11 Replies Latest reply on Apr 16, 2010 9:33 AM by Ahmad Zulker

    Steelwork structural design

    Derek Bishop

      I knocked this model up and Simulation study to check out how easy it would be to do a preliminary design check on a steelwork building. The results were pleasing.

       

      Here is the model. Sheet was just flat plate and used to easily apply wind loads. Building is 8 m high, 14 m wide and 63 m long (9 bays, 7m per bay).

       

      Building 1.JPG

       

      The mesh.

       

      Building 2.JPG

       

      And the beam stress analysis.

       

      Building 3.JPG

       

      I thought this was pretty cool and done in a very short time. This kind of thing could be used by mechanical engineers for preliminary dselection of beam size. In my state structural engineers have to sign off any such design.

       

      I heard the automatic definition of beam to shell bonded contact worked well and it did in this case. Had to fudge a few little things in the design to get the nodes to sit in the right place but that was relatively easy and understandable. Seems to have a lot of potential for this kind of thing.

       

      Interested to hear if others use it for this application and what you think.

        • Re: Steelwork structural design
          David Paulson

          Most structural engineers deal only with standard structural members, H beams, C channel, Angle, etc.  Simulation is very powerful in that it allows you to design using thin members, like sheet metal panels.  One of my favorite back burner projects is designing barns fabricated from structural sheet metal panels that are easily bolted together.  In this maner the building structure and the building skin are one in the same, and construction is a fraction of the time and cost.  There are others such as two sheets of plywood bonded to an inner core of polystyrene insulation, Which has a name that I don't recall at this moment.  Or Insulated Concrete Forms wherein the insulating foan is also the form for the concrete structural members.

           

          But the best application for Simulation is the integration of structure and shell.  Thin member analysis almost has to be FEA.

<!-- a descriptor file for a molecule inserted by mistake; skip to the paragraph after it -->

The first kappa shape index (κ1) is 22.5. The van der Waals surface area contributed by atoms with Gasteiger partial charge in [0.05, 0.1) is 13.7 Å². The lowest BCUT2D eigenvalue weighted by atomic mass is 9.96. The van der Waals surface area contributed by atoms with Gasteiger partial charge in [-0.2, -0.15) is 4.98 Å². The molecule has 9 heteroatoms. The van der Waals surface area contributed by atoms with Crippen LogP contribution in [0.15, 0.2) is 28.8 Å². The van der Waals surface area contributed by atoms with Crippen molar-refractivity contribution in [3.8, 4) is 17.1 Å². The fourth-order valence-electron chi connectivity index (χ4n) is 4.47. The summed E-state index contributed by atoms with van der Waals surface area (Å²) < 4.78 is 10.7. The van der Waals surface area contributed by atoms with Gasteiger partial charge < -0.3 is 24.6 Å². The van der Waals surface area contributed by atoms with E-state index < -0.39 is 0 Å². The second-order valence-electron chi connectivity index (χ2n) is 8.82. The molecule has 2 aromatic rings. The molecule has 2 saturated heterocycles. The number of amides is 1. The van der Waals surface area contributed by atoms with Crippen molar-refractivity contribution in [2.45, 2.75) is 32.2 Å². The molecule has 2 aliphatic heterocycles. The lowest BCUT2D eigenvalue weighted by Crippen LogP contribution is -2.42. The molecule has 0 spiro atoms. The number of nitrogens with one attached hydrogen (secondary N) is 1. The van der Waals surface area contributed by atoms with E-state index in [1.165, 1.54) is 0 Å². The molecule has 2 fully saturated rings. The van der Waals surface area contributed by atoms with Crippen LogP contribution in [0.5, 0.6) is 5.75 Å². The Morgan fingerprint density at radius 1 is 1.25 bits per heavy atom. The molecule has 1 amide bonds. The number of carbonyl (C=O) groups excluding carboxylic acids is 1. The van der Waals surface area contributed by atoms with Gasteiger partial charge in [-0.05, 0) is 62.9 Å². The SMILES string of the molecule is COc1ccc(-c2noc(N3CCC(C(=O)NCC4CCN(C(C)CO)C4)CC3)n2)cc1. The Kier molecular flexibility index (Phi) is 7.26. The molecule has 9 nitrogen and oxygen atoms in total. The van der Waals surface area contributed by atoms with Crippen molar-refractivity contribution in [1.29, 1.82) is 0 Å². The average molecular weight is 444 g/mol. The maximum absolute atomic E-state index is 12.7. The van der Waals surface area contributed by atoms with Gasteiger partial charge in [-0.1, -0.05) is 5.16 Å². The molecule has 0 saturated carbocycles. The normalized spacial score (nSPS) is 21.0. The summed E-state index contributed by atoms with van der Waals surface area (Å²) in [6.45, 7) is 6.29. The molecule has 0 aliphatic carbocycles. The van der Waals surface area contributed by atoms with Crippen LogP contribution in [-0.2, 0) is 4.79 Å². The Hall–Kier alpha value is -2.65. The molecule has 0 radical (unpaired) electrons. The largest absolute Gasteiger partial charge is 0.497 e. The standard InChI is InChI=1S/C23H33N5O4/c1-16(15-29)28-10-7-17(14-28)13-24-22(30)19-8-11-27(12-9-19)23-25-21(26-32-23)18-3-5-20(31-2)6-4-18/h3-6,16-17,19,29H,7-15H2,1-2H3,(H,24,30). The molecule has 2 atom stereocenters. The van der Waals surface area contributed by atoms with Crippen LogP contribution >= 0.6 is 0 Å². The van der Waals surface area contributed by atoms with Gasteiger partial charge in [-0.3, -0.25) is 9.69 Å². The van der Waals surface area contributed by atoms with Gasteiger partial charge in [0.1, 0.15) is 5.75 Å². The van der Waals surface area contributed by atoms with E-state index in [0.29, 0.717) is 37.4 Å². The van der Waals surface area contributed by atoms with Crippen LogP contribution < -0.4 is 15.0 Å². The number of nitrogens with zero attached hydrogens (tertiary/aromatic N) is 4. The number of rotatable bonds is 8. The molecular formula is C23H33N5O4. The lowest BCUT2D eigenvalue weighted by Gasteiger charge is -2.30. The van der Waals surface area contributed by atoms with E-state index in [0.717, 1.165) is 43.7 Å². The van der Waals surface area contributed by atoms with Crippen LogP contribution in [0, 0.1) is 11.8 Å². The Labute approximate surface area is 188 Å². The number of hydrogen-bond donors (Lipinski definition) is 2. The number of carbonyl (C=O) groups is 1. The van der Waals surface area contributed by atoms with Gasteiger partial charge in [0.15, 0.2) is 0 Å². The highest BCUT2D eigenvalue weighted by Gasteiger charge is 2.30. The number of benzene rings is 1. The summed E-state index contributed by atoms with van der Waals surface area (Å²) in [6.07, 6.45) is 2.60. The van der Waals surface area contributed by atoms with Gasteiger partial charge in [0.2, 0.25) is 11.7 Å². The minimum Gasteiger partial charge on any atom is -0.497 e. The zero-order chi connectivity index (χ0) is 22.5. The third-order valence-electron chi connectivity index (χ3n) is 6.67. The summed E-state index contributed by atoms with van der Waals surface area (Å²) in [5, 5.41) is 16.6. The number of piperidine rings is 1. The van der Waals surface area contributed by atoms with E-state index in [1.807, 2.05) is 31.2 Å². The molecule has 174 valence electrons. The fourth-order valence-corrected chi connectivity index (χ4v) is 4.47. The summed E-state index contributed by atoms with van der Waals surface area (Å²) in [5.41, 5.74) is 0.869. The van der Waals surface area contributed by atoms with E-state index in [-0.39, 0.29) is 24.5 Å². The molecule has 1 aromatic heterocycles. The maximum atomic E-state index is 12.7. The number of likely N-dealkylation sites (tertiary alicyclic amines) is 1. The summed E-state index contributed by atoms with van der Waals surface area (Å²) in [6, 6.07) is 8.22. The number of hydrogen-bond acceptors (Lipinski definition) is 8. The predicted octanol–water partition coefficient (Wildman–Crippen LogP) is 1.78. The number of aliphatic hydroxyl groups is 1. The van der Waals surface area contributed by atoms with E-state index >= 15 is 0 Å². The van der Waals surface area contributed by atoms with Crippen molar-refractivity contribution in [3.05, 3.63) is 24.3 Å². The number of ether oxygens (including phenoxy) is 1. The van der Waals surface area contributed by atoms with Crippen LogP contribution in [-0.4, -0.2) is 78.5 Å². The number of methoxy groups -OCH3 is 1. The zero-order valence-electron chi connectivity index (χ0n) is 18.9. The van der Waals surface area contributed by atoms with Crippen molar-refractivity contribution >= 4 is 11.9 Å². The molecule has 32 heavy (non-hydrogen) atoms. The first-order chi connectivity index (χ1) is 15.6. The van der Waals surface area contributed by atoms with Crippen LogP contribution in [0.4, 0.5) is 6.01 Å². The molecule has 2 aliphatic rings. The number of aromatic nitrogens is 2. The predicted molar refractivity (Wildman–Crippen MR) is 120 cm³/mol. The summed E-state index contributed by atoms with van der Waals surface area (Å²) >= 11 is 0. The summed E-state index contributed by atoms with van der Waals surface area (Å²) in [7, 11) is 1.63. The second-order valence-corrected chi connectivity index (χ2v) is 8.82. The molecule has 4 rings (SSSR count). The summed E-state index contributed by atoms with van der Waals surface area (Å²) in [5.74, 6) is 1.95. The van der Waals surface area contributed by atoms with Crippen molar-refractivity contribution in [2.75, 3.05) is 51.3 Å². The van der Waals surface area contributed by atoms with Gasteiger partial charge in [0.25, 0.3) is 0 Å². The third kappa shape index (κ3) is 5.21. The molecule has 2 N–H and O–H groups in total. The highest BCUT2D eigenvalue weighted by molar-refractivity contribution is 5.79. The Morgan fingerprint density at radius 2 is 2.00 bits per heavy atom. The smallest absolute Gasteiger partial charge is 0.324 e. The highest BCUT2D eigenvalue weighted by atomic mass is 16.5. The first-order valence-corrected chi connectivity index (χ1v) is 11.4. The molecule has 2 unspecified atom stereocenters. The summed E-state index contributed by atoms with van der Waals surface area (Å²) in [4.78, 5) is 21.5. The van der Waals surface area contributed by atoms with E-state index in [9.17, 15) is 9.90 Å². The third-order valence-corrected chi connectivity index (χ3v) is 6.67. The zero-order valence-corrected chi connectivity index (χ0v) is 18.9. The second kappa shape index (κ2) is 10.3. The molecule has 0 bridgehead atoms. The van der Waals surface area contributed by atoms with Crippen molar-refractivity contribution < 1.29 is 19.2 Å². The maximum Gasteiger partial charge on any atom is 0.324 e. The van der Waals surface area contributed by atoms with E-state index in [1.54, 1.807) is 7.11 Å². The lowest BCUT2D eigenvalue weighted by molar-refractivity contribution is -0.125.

• Re: Steelwork structural design
            Bill McEachern
            Here is another example:hoisting loads and buckling margins for a packaged building. A couple hours all in from a clean sheet.
              • Re: Steelwork structural design
                Derek Bishop

                Nice Bill. So you checked out the loads with some kind of machine in the building?

                 

                I note you have hidden the skin. I found the displacements of beams were difficult to visualise with the skin. I was able to get around this by hiding the skin. Was this the reason?

                  • Re: Steelwork structural design
                    Bill McEachern
                    I ended up putting the skins in a separate part in order to better visualize the beams. It would be nicer if the hide bodies option worked in simulation - not that big a deal though once you figure out the "rules". The purpose of the model was to check out how well things worked so I put in the gear - motor generator set and made the generator a remote mass and left in the motor to be meshed as solid. I also checked out the remote load to make sure it worked as well. It all seemed to work pretty well.
                      • Re: Steelwork structural design
                        Derek Bishop

                        I have been doing a bit of work checking out the variation in rebuild times with bigger models with a few hundred bodies or more. I found a huge variation in built times based especially related to the use of trims. In broad terms I found it best to avoid the use of trims and substitute this with patterns or move copy commands where possible. This reduced my rebuild times by up to a factor about 5 times. I found the automatic trims used when you build a weldment with one feature and several groups are about as costly in terms of rebuild times as using the trim feature.